Have You Ever Heard About the So-Called “Röstigraben”? (by Jenny Ebermann)

Living in Switzerland for 8.5 years now, I would like to take this particular opportunity to write about something quite interesting and astonishing: the “Röstigraben”. As you might know, there are 4 main languages spoken in Switzerland and the so-called “Röstigraben”, which is a rather informal term, actually defines the divide between the Swiss German speakers and the French speakers.

I myself was lucky enough to have experienced these two different sides of Switzerland, having lived in Zurich as well as in the Romandy in Lausanne. If you speak French and if you have a couple of spare moments, you should listen to Marie-Thérèse Porchet’s geography lesson . Not only is it hilarious, but it will also give you a better feel and understanding of what it is like to live in Switzerland and where the differences lie.

At first, when I arrived in Switzerland I thought it was funny to give a name to something rather fictive such as the imagined “border” between cultural differences. Especially for me, who grew up in Belgium with its three official languages and where to my knowledge no such terminology exists, it had never occurred that this phenomenon could actually have a name and that it would be considered very distinct. The truth is that you learn quite quickly that there really is a “Graben” (or a trench, a ditch in English). You just have to search the Internet to find many different articles on the subject.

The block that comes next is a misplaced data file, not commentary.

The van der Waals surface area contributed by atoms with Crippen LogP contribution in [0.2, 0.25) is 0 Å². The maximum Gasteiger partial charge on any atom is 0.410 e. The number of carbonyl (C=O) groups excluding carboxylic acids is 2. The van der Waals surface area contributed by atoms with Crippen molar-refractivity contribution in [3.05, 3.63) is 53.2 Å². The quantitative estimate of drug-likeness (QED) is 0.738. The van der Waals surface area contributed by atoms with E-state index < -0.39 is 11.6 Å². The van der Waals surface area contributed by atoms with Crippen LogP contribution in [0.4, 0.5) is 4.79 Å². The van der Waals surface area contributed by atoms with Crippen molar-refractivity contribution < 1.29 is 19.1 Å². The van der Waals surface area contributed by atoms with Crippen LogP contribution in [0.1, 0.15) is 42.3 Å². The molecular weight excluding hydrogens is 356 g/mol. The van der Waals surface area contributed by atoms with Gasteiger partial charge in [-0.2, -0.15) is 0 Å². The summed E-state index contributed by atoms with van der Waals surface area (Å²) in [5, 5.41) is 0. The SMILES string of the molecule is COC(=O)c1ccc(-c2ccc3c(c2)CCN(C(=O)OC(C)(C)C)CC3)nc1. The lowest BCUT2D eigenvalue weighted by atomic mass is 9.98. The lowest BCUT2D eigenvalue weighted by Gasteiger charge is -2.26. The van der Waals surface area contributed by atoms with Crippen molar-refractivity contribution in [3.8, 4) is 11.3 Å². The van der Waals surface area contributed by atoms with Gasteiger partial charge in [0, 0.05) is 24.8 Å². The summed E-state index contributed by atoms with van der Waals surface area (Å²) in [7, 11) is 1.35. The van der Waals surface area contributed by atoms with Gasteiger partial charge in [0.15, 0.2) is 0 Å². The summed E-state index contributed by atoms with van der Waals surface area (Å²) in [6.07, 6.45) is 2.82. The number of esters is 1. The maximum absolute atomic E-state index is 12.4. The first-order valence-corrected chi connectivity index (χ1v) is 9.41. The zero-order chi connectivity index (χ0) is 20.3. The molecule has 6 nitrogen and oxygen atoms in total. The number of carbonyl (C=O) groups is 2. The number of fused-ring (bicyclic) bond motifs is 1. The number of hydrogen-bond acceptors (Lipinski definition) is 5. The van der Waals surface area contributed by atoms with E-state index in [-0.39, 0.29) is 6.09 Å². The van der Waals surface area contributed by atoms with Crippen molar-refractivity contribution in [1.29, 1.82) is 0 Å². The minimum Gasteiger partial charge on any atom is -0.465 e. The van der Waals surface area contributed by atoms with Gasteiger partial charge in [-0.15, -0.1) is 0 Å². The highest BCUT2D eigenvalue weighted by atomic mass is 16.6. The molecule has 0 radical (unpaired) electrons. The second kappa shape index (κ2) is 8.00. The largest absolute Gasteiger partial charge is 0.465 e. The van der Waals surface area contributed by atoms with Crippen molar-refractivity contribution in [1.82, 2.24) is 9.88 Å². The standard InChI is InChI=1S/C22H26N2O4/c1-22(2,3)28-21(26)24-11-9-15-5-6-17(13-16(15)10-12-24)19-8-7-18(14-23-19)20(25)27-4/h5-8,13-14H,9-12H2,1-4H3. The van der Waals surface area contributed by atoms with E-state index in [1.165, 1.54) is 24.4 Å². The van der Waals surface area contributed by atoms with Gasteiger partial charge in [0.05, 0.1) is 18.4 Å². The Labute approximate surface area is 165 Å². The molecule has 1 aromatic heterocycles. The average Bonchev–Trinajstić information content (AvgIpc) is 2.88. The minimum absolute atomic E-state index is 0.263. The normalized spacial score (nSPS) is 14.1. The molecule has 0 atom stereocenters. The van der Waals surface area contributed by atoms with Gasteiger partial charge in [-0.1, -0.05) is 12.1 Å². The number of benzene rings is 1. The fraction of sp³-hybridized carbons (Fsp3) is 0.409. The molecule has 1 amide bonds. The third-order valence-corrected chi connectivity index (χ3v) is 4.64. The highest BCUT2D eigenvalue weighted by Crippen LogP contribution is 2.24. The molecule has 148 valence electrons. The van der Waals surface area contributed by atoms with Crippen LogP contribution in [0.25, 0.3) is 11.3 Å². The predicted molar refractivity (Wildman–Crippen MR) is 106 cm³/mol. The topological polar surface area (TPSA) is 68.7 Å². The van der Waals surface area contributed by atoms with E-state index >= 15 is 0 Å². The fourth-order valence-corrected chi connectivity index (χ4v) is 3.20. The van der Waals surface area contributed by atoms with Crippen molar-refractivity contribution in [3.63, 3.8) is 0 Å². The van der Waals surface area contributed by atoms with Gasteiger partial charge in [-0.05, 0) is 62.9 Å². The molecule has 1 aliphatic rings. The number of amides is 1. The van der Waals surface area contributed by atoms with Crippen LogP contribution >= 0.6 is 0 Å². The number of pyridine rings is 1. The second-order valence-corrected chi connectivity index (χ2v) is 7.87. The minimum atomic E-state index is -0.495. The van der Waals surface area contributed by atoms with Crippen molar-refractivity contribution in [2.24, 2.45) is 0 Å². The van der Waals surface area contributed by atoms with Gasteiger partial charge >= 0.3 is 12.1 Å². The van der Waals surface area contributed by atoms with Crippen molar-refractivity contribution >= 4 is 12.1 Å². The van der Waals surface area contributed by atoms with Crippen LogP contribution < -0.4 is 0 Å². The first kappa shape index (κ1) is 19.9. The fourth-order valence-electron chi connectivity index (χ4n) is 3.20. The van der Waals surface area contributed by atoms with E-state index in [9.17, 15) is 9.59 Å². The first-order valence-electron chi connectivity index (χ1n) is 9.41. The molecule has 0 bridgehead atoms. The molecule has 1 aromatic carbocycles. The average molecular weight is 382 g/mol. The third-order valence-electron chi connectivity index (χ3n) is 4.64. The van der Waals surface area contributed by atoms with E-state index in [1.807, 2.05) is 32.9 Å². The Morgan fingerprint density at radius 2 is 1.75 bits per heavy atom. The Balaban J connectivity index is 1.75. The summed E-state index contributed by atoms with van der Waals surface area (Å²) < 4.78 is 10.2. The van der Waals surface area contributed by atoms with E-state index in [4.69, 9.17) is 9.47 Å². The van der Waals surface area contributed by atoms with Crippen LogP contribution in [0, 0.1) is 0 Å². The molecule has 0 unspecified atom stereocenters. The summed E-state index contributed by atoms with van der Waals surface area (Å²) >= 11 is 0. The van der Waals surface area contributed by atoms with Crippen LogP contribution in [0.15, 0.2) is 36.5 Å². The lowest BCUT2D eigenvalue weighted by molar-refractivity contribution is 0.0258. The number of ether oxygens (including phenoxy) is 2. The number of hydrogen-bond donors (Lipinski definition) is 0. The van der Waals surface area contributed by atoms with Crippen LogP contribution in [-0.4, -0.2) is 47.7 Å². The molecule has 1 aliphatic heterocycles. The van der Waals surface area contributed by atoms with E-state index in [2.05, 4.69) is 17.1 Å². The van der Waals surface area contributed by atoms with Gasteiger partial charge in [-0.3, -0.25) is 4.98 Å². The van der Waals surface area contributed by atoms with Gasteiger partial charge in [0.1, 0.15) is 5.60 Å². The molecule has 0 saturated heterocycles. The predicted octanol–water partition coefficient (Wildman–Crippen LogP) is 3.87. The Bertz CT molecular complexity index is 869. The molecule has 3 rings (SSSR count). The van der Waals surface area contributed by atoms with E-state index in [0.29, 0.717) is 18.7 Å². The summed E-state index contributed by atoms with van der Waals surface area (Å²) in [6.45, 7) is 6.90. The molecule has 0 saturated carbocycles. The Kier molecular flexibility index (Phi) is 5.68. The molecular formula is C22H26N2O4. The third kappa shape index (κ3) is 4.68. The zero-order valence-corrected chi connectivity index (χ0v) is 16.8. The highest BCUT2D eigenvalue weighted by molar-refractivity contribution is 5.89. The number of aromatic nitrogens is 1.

If you are living in Switzerland, you can also hop on the train in any French-speaking town, like Lausanne for example, and travel towards Bern (or the other way round, of course). Whereas you will see French newspapers on the seats and overhear mostly French in all the wagons, suddenly and subtly this will change. Newspapers left over are now German and people speak Swiss German. Every time I take the train this strikes me, maybe because I speak the different languages but maybe also because it kind of happens all of a sudden – there is no real mix of languages and people, as it would be like in Belgium, before one or the other language dominates the atmosphere. It simply goes from French to German or from German to French.

In my professional life, I have even heard people say that they did a “semester abroad” while studying. What they really meant here was that they simply went to the other side of Switzerland to study. How interesting is that?

I personally think that these differences are very enriching and I see a great benefit in being able to switch from one language to another and from one culture to another in the same country. Maybe this also gives a good idea of what it is like to live in Europe, where all of the cultures and languages co-exist on a rather small continent (compared to others) without borders and mainly with a common currency. Food for thought!

Jenny Ebermann grew up in Brussels, is of German nationality and is currently living in Switzerland. She is an international Consultant, Mindful Leader and seasoned Coach/Trainer. Jenny speaks and works in Dutch, German, English, French, Spanish and has a good knowledge of Italian/Arabic. www.diversitynu.com, www.jennyebermann.com

Sharing is caring